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The dimensions of resistivity in terms of M, L, T, and Q, where Q stands for the dimension of charge is:
$\text{A}. \quad ML^{3}T^{-1}Q^{-2}$
$\text{B}. \quad ML^{3}T^{-2}Q^{-1}$
$\text{C}. \quad ML^{2}T^{-1}Q^{-1}$
$\text{D}. \quad MLT^{-1}Q^{-1}$

Answer Verified Verified
Hint: The principle of homogeneity says that only like quantities can be added or subtracted and in all the equations, the dimensions on the right-hand side and on the left-hand side must be the same. In electrodynamics, resistivity is a unique property of material which is the measure of the resisting power of material towards the flow of current.

Formula used:
$R = \dfrac{{\rho}L}A, \ V=iR, \ V= \dfrac {W_{done}}Q$
Where R is the resistance of a wire of length ‘L’ and cross-section area ‘A’ and the resistivity of the material is $\rho$. W is the work done on charge Q.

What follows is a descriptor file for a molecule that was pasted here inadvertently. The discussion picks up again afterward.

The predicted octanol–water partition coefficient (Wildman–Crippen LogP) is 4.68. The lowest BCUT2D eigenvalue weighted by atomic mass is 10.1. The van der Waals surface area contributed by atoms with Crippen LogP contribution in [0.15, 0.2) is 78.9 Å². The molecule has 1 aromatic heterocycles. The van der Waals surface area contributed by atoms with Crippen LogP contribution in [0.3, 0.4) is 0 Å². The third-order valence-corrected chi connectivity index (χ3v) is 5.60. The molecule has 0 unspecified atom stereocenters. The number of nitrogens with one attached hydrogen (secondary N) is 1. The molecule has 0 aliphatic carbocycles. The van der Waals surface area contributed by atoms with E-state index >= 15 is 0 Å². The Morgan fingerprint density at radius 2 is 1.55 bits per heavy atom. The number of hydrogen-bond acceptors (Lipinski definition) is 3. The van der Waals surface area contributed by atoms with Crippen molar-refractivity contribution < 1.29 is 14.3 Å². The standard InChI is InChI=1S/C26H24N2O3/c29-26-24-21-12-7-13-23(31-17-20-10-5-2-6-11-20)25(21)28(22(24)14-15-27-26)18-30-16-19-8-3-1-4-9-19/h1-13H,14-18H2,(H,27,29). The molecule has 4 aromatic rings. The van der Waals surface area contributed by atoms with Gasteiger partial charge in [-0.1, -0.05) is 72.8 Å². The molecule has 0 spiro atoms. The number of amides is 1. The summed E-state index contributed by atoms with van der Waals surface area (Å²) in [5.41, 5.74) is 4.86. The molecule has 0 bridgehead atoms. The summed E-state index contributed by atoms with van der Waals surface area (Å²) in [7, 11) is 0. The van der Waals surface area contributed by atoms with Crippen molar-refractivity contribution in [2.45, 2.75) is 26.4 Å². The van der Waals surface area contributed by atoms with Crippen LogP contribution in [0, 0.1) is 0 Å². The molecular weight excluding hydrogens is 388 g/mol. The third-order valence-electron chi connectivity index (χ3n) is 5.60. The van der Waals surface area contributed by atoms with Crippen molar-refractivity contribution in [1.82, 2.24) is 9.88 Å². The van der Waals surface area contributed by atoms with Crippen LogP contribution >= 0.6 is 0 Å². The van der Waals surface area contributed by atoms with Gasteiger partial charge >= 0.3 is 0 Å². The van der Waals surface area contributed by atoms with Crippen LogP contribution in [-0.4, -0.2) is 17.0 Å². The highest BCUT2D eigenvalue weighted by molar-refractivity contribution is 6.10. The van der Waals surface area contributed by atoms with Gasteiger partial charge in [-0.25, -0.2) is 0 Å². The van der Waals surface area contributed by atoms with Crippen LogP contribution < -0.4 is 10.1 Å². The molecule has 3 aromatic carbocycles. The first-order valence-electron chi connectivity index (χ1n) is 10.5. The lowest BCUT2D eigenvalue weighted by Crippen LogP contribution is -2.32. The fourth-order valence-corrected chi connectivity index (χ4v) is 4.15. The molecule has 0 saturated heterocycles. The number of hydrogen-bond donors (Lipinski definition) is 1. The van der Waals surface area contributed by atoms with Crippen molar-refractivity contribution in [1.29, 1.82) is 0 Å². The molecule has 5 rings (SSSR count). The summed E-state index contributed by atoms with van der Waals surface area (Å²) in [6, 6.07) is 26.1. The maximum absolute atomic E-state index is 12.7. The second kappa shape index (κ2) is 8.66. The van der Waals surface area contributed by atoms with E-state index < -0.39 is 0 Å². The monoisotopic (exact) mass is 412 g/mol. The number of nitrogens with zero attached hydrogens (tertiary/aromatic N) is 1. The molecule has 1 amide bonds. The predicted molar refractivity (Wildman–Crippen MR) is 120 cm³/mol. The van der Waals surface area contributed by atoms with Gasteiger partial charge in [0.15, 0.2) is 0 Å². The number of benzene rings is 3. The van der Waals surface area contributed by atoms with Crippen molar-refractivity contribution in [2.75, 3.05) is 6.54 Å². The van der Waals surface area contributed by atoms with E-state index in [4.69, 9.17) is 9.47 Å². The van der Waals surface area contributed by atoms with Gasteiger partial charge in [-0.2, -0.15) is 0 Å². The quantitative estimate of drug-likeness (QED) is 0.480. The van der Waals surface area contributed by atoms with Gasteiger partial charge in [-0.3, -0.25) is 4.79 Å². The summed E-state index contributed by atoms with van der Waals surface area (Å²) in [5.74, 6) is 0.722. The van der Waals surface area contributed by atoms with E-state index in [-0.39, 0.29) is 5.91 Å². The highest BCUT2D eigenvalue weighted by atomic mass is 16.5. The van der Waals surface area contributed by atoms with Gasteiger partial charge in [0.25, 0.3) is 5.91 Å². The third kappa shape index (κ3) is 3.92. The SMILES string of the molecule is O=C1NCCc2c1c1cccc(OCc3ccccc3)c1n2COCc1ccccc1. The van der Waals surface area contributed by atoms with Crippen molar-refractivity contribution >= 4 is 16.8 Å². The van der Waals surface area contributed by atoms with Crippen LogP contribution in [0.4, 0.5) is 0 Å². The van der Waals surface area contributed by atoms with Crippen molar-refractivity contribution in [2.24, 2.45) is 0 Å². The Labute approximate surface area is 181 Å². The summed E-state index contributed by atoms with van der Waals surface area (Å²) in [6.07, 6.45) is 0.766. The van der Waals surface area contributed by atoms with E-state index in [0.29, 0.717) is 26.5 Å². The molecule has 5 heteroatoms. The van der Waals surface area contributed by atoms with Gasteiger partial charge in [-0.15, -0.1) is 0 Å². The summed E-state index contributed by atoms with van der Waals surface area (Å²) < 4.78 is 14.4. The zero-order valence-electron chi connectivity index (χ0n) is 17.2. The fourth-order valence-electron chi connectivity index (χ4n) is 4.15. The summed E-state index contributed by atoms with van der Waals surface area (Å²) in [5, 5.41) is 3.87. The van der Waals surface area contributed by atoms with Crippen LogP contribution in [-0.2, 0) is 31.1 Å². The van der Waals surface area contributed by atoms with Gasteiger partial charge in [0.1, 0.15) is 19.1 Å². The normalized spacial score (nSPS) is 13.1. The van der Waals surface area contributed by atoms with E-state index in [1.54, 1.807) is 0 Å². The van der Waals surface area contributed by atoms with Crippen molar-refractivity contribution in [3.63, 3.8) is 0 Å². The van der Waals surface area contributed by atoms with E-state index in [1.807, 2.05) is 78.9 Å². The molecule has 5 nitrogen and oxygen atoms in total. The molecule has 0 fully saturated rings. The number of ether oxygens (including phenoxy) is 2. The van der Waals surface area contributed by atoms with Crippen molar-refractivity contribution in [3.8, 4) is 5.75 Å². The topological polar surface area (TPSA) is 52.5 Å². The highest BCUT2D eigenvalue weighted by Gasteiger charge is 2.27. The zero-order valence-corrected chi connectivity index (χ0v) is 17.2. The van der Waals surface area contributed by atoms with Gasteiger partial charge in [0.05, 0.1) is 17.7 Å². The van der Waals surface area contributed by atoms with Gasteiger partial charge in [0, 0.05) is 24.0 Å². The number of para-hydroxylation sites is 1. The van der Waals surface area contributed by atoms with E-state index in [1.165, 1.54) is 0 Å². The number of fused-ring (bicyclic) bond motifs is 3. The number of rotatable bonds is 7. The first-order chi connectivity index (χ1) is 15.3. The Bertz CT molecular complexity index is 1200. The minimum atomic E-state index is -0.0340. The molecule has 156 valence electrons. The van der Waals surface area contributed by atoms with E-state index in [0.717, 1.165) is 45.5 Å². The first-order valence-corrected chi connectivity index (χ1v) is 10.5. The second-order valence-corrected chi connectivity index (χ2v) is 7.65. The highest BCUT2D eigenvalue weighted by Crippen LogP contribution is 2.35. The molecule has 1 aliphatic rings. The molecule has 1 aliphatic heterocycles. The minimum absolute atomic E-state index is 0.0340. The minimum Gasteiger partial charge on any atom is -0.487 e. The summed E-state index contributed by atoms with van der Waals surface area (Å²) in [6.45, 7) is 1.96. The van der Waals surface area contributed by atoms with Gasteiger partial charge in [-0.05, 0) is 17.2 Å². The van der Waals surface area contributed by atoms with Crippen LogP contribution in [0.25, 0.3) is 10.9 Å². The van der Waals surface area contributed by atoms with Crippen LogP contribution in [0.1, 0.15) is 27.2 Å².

Complete step by step answer:
Ohm’s law states, V=iR.
Hence $R=\dfrac{V}{i}$
And $V=\dfrac {W_{done}}Q$
Hence dimensions of $V =\dfrac{ML^2T^{-2}}Q={ML^2T^{-2}}Q^{-1}$ [$W=\int { F.ds }$]
Now, current is the rate of flow of charge, hence dimensions of $R = \dfrac{{ML^2T^{-2}}Q^{-1}}{QT^{-1}}= {ML^2T^{-1}}Q^{-2}$
Finally, using $R = \dfrac{{\rho}L}A \ or \ \rho = \dfrac{{R}A}L$
Putting the dimensions of R, A and L, we get
$\rho = \dfrac{[{ML^2T^{-1}}Q^{-2}] \times [L^2]}{[L]}$
$\rho = {ML^3T^{-1}Q^{-2}}$
Hence, A. is the correct option.

Additional information:
It is to be noted that many physical quantities have the same physical dimensions by they can be completely different in every aspect like work and torque, both have the same dimensions $[M^1 L^{2}T^{-2}]$ which are also the dimensions of heat given.

Note:
Students are advised to learn basic quantities’ dimensions only (for example displacement, angle, intensity, mass, etc.) and complex quantities’ dimensions (for example torque, pressure, force, etc.) can be easily derived by knowing the formulae and proceeding as shown in the above example. Also in the above example for calculating the dimensions of V we have many more formulae like $V=\int { E.dr }$. But it’s our duty to choose the formula so that it becomes the easiest to get evaluated.
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